Douglas Brinkley: The Reckless Abandonment of New Orleans

Roundup: Historians' Take

[Douglas Brinkley is a history professor at Rice University and the author of "The Great Deluge: Hurricane Katrina, New Orleans and the Mississippi Gulf Coast."]

... New Orleans appears to be largely abandoned by the Department of Homeland Security, except for its safeguarding of the Port Authority (port traffic is at 90 percent of pre-Katrina numbers) and tourist districts above sea level, such as the French Quarter and Uptown. These areas are kept alive largely by the wild success of Harrah's casino and a steady flow of undaunted conventioneers.

The brutal Galveston Hurricane of 1900 may be a historical guide to the administration's thinking. Most survivors of that deadly Texas storm moved to higher land. Administration policies seem to tacitly encourage those who live below sea level in New Orleans to relocate permanently, to leave the dangerous water's edge for more prosperous inland cities such as Shreveport or Baton Rouge.

After the 1900 hurricane, in fact, Galveston, which had been a large, thriving port, was essentially abandoned for Houston, transforming that then-sleepy backwater into the financial center for the entire Gulf South. Galveston devolved into a smallish port-tourist center, one easy to evacuate when hurricanes rear their ugly heads.

To be fair, Bush's apparent post-Katrina inaction policy makes some cold, pragmatic sense. If the U.S. government is not going to rebuild the levees to survive a Category 5 storm -- to be finished at the earliest in 2015 and at an estimated cost of $40 billion, far eclipsing the extravagant bill for the entire Interstate Highway System -- then options are limited.

But what makes the current inaction plan so infuriating is that it's deceptive, offering up this open-armed spin to storm victims: "Come back to New Orleans." Why can't Bush look his fellow citizens in the eye and tell them what seems to be the ugly truth? That as long as he's commander in chief, there won't be an entirely reconstructed levee system.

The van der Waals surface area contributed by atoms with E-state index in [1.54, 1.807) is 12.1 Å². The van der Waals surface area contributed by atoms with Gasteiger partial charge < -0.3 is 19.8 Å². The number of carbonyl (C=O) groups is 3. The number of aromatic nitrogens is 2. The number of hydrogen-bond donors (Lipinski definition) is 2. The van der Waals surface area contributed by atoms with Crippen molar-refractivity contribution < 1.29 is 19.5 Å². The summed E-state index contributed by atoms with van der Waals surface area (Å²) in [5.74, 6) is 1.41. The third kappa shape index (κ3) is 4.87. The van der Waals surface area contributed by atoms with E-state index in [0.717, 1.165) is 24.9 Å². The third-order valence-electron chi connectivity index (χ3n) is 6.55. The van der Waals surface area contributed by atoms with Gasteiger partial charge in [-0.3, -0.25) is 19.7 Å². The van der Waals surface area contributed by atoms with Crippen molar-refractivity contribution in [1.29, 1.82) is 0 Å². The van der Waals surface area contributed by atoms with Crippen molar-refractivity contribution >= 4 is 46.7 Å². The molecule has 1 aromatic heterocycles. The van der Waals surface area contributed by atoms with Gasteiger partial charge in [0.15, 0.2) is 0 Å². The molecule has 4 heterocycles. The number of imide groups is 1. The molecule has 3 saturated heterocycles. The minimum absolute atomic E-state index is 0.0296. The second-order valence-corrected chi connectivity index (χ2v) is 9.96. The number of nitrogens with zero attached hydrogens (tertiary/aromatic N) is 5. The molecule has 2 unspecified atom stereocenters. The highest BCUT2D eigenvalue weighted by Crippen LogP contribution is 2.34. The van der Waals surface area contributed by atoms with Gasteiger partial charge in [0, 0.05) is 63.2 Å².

Shortly after Katrina hit, former House speaker J. Dennis Hastert declared that a lot of New Orleans could be "bulldozed." He was shot down by an outraged public and media, which deemed such remarks insensitive and callous. Two years have shown that Hastert may have articulated what appears to have become the White House's de facto policy. He may have retreated, but the inaction remains.

The White House keeps spinning Bush's abysmal poll numbers by claiming that his legacy will rise decades from now the way Harry S. Truman's did. But Truman had a reputation for straight talk and bold vision. If Bush wants history to perceive him as Trumanesque, then he must act Trumanesque.

Bush's predecessors moved mountains. Theodore Roosevelt set aside 230 million acres for wildlife conservation (plus built the Panama Canal). Franklin D. Roosevelt began a kaleidoscope of New Deal programs to calm the Great Depression and Truman oversaw the Marshall Plan rebuilding of Western Europe after World War II. Bush could seize the initiative and announce a real plan to rebuild, a partnership between the government, Fortune 500 companies and faith-based groups....

How we deal with New Orleans's future will tell us a lot about our nation's future. In 2008 it should really be an up or down vote. Category 5 levees or not? An independent FEMA or a FEMA still ensconced in Homeland Security? Do we pour $40 billion into grandiose Louisiana engineering projects or do we instead put up "no trespassing" signs in the areas below sea level? All are hard choices with various merits and pains.

The important thing, however, is for America to decide whether the current policy of inaction is really the way we want to deal with the worst natural disaster in our history.
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